Perricone’s story doesn’t fit timeline
U.S. District Judge Kurt Engelhardt has previously expressed grave doubts about whether former federal prosecutor Sal Perricone told the truth when asked about an online post he authored that may have leaked news of a grand jury probe.
Such a leak would violate federal rules and put Perricone at risk of being held in contempt of court; lying about the leak under oath, meanwhile, could result in a perjury charge.
Last week, the judge made clear that his doubts about Perricone’s veracity are even greater than they were in November, when he bluntly suggested Perricone had perjured himself.
In the middle of his 129-page order last week tossing the convictions of five former New Orleans Police Department officers in the Danziger Bridge shootings, Engelhardt revisits Perricone’s October testimony and concludes that it “cannot possibly be true.”
On the stand, the former prosecutor was asked about a 2011 post by “campstblue” — one of several handles Perricone has admitted using — that asked: “When is somebody going to ask (New Orleans City Councilman James) Carter what his involvement was in the failed Algiers Landing project?”
The project in question, actually called Algiers Crossing, set in motion a federal grand jury probe into a possible conflict of interest on the part of Carter. The councilman helped broker an agreement between the project’s developers and opponents, including the pastor of a church where Carter was a deacon.
The probe ended without charges and was unknown to the public until Perricone’s unmasking led reporters and others to examine the hundreds of comments he authored on Nola.com.
On the witness stand last year, Perricone testified that he was actually talking about the downgrading of crimes by police in Algiers, not the grand jury probe.
“Let me tell you what this is about, the whole story,” Perricone said, according to Engelhardt’s November order. “I’m sitting in CC’s one day, before Katrina, two guys from the 4th District in Algiers are talking about how the police department is downgrading signals when tourists are crossing the ferry landing over at the Algiers Point. ... There are people getting robbed and they’re downgrading to ... lost-or-stolen to get the stats down.”
Asked what any of that had to do with James Carter, Perricone testified that he told the two officers: “If you can’t get satisfaction from the police department, go talk to the city councilman, Carter.”
In Perricone’s telling, the officers replied: “Are you kidding me? He’s (Carter’s) involved in it.”
Engelhardt was dubious at the time, calling the explanation “oddly incongruous” and wondering why Perricone had mentioned “developers” and a “failed project” in the context of police statistics. However, he missed one incongruity in Perricone’s story — his contention that the episode occurred before Katrina.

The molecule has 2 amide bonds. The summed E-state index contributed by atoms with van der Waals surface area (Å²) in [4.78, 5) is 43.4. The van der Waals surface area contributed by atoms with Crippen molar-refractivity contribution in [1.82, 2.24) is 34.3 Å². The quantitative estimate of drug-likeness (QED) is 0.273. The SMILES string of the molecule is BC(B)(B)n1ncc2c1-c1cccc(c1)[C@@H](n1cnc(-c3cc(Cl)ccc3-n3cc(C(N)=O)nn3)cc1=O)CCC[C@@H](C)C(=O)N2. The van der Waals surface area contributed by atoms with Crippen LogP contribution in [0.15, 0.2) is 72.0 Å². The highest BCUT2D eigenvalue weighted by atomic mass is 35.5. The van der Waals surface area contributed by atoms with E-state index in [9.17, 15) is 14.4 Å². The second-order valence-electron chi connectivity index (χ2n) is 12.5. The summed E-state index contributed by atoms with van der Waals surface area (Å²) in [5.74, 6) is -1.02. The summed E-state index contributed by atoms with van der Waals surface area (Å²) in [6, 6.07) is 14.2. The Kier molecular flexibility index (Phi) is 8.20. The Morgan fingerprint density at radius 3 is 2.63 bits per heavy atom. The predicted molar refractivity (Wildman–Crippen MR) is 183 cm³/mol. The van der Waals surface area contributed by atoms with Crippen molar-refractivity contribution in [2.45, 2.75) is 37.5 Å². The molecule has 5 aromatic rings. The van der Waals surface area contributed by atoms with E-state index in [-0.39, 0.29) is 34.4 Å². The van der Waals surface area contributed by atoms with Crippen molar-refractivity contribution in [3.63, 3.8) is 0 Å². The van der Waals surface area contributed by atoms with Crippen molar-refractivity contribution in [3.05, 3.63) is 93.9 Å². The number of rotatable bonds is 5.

Carter wasn’t elected to the City Council until after the storm. The judge has since taken note of that slip up, and he teed off on Perricone at some length in his new ruling.
“Perricone’s explanation of his posts regarding a DOJ grand jury investigation of ‘the failed Algiers Landing project’ garnered the Court’s interest, as his explanation did not appear to make sense at the time,” Engelhardt wrote this week. “Further demonstrating the infirmity of Perricone’s proffered explanation of the posts is its factual falsity. That is, Perricone testified that, ‘before Katrina,’ he spoke to two NOPD officers in a coffee shop about the ‘downgrading’ of criminal activity at the Algiers Point ferry landing.
“...With that explanation, Perricone purported to put to rest the Court’s concern about a leak of the grand jury investigation. ... Unfortunately, however, Perricone’s explanation cannot possibly be true, as James Carter was not elected to the New Orleans City Council until the spring of 2006 ... and did not take office until June 2006. Along with the other passages the Court previously cited, in its November 2012 Order, this discrepancy cannot be considered minor, as it relates to a grand jury proceeding that was subsequently confirmed to be underway at the time of Perricone’s posts.”
In November, Engelhardt highlighted Perricone’s testimony and urged the appointment of a special prosecutor to dig deeper. Several legal observers interviewed by The New Orleans Advocate said the judge’s renewed spotlight on the Algiers Landing revelation suggests Engelhardt is urging further action on the part of the Justice Department — perhaps an indictment.
“It is clear that Judge Engelhardt wants these and other stones overturned,” said Dane Ciolino, a professor at Loyola Law School. “But as a judge, he doesn’t have a roving commission to flip over stones. He expects the government and other lawyer regulatory bodies to continue the investigation. His opinion expressly says as much.”
Ben Gershman, a professor at Pace Law School who has been following the fallout from the commenting scandal, said: “Certainly what Engelhardt is doing is suggesting to the U.S. Attorney that Perricone may have lied and that they should consider investigating it. My guess is that the U.S. Attorney will look at it closely.”
The judge’s order may also push the Justice Department’s Office of Professional Responsibility, which also is looking into the matter, to pursue sanctions against Perricone, Gershman said.
Perricone’s attorney John Litchfield did not return repeated calls for comment Friday.
Laurie Levenson, a professor at Loyola Law School in Los Angeles, ascribed similar aims to Engelhardt’s revisiting of the “Algiers Landing” comment.
The judge may be pushing for “strong action,” including a possible perjury prosecution, against Perricone, she said. And at the same time, he is “sending a message to bar (association) authorities about the flagrant nature of the behavior.”
Editor’s note: This story was altered Sept. 26 to correct the date of Perricone’s post.